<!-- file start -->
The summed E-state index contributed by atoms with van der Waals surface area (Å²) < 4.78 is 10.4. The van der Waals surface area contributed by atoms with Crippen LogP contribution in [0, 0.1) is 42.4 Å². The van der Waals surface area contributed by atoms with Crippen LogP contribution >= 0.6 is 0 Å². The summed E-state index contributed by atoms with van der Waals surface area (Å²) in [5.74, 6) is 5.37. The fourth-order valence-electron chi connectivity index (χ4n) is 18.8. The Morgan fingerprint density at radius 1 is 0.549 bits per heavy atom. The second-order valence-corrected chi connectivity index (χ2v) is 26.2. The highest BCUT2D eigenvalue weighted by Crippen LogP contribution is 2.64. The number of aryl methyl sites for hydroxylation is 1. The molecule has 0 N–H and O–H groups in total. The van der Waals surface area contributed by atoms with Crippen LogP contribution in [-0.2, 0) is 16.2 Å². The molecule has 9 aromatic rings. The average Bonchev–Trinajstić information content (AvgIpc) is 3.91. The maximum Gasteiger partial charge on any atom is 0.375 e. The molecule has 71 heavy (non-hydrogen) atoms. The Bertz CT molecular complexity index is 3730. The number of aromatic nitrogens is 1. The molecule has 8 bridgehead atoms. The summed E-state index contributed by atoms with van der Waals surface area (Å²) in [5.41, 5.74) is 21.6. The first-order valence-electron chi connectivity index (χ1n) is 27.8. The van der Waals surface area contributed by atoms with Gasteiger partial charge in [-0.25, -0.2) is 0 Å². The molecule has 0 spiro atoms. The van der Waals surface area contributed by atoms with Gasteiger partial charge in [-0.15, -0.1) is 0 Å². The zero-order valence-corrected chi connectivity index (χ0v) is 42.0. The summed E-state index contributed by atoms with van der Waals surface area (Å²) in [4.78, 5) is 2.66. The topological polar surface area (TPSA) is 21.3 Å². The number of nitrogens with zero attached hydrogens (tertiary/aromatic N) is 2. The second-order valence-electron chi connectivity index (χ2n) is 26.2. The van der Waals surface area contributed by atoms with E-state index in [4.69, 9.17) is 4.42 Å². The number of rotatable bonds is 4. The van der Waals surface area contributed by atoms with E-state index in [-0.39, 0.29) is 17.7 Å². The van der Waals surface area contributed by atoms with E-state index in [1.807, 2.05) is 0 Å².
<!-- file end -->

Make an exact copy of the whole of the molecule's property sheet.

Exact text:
The summed E-state index contributed by atoms with van der Waals surface area (Å²) < 4.78 is 10.4. The van der Waals surface area contributed by atoms with Crippen LogP contribution in [0, 0.1) is 42.4 Å². The van der Waals surface area contributed by atoms with Crippen LogP contribution >= 0.6 is 0 Å². The summed E-state index contributed by atoms with van der Waals surface area (Å²) in [5.74, 6) is 5.37. The fourth-order valence-electron chi connectivity index (χ4n) is 18.8. The Morgan fingerprint density at radius 1 is 0.549 bits per heavy atom. The second-order valence-corrected chi connectivity index (χ2v) is 26.2. The highest BCUT2D eigenvalue weighted by Crippen LogP contribution is 2.64. The number of aryl methyl sites for hydroxylation is 1. The molecule has 0 N–H and O–H groups in total. The van der Waals surface area contributed by atoms with Crippen LogP contribution in [-0.2, 0) is 16.2 Å². The molecule has 9 aromatic rings. The average Bonchev–Trinajstić information content (AvgIpc) is 3.91. The maximum Gasteiger partial charge on any atom is 0.375 e. The molecule has 71 heavy (non-hydrogen) atoms. The Bertz CT molecular complexity index is 3730. The number of aromatic nitrogens is 1. The molecule has 8 bridgehead atoms. The summed E-state index contributed by atoms with van der Waals surface area (Å²) in [5.41, 5.74) is 21.6. The first-order valence-electron chi connectivity index (χ1n) is 27.8. The van der Waals surface area contributed by atoms with Gasteiger partial charge in [-0.25, -0.2) is 0 Å². The molecule has 0 spiro atoms. The van der Waals surface area contributed by atoms with Gasteiger partial charge in [-0.15, -0.1) is 0 Å². The zero-order valence-corrected chi connectivity index (χ0v) is 42.0. The summed E-state index contributed by atoms with van der Waals surface area (Å²) in [4.78, 5) is 2.66. The topological polar surface area (TPSA) is 21.3 Å². The number of nitrogens with zero attached hydrogens (tertiary/aromatic N) is 2. The second-order valence-electron chi connectivity index (χ2n) is 26.2. The van der Waals surface area contributed by atoms with E-state index in [4.69, 9.17) is 4.42 Å². The number of rotatable bonds is 4. The van der Waals surface area contributed by atoms with E-state index in [-0.39, 0.29) is 17.7 Å². The van der Waals surface area contributed by atoms with E-state index in [1.807, 2.05) is 0 Å².